4) Flights are no closer than 500 meters from manned aircraft.
5) Flights do not take place over:
- Crowds of people in the open, or over densely populated areas
- Areas (zones) where protection/state protection has been established, except for instances when such flights are performed with the permission of authorized bodies.
6) Flights are performed within the operator’s visual line-of-sight.
7) The maximum flight altitude is 50 meters or 120 meters, depending on the flight zone.
8) The flight speed is not more than 160 km/h.
Expected changes to UAV legislation
The Draft Law provides for introducing amendments into the current Air Code of Ukraine, whereby, specifically:
- The obligation to obtain a UAV operator’s certificate will be determined according to the Aviation Regulations of Ukraine.
- UAVs with a maximum takeoff weight of 20 kilograms that are used in education—for extracurricular education, scientific or sporting activities—are not subject to registration in the State Register of Civil Aircraft. Instead, these UAVs will be subject to registration with the authorized civil aviation body.
- The Aviation Regulations of Ukraine will set requirements for the competencies of a remote pilot, what training/retraining is required, confirmations/renewals, and for how pilots can maintain their competence.
Based on these amendments, legislators expect to implement in Ukraine the principles of UAV operating rules contained in Commission Implementing Regulation (EU) 2019/947, dated May 24, 2019 (Regulation). The Regulation provides for a risk-oriented approach to the classification of UAV types. Depending on the degree of risk, UAVs are classified into three categories—open, special and certified.
UAVs that fall into the open category do not require permits, licenses or certificates. At the same time, certain restrictions may be imposed on such UAVs, in particular regarding the maximum flight altitude.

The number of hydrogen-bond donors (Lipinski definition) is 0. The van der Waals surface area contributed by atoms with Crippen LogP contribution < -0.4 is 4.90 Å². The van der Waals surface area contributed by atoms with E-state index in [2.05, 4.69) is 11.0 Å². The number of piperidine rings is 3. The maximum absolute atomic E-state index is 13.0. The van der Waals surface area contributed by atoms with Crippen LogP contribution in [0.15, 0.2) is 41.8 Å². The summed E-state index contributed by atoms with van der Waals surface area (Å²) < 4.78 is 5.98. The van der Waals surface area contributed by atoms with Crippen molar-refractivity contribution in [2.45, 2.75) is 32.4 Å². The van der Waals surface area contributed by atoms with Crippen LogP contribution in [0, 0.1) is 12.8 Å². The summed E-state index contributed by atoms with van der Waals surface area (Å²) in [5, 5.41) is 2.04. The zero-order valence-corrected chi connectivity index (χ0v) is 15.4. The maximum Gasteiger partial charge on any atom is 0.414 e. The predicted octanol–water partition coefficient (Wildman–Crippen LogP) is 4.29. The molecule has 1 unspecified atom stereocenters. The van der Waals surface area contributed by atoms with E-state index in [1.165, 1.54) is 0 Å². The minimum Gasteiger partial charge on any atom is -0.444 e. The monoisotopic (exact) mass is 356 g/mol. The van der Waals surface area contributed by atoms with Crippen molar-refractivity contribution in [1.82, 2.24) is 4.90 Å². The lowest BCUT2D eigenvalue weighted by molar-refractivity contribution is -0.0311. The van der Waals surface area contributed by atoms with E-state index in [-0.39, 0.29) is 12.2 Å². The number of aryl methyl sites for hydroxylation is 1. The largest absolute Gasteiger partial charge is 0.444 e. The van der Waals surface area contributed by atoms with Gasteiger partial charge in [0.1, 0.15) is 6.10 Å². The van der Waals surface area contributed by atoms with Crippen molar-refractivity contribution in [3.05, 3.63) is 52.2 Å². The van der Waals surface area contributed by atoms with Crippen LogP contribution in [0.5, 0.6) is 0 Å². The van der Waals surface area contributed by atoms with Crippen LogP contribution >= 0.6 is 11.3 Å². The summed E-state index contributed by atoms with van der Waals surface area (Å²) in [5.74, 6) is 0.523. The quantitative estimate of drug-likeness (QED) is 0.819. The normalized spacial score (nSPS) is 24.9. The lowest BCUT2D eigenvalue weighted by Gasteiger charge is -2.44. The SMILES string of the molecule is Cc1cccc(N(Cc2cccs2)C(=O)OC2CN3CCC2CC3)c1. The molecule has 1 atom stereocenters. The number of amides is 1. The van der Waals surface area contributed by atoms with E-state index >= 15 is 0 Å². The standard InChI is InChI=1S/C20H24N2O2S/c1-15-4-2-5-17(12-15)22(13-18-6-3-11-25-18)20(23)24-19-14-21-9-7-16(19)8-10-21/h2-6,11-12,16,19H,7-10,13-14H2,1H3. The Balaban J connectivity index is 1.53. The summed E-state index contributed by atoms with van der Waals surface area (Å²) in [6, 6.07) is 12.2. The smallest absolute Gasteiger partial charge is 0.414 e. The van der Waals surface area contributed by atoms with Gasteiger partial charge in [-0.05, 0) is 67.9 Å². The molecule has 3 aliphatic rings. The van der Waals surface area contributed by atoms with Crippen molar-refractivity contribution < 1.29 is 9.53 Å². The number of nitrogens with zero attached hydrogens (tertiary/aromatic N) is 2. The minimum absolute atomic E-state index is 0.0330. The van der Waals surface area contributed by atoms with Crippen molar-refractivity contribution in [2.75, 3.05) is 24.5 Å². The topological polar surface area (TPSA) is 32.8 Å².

The special category includes those UAVs that exceed the limits of the open category and correspond to a medium degree of risk. For example, UAVs over 25 kilograms or UAVs that are operated outside the scope of visual observation may fall into the special category. Accordingly, the operation of such UAVs will require permission from the national aviation authority.
The certified category includes those UAVs that have a high degree of risk. The same rules as those applied to manned aircraft will also apply to UAVs with this classification:
- The UAV must have a certificate of airworthiness.
- Pilots of such UAVs must be licensed (in this case a remote-control operator’s license).
It is clear that adoption of the Draft Law (which is currently being prepared for its second reading) will contribute to the introduction in Ukraine of modern rules for operating UAVs that correspond to market realities. In particular, the statutory classification of UAV types according to the degree of risk, which is currently absent from Ukrainian law, will help operators understand the authorization and operation procedures for UAVs, depending on the type of UAV they intend to operate. This is currently a major gap in the legislation, which creates uncertainty and unpredictability in the rules of the game for many market participants.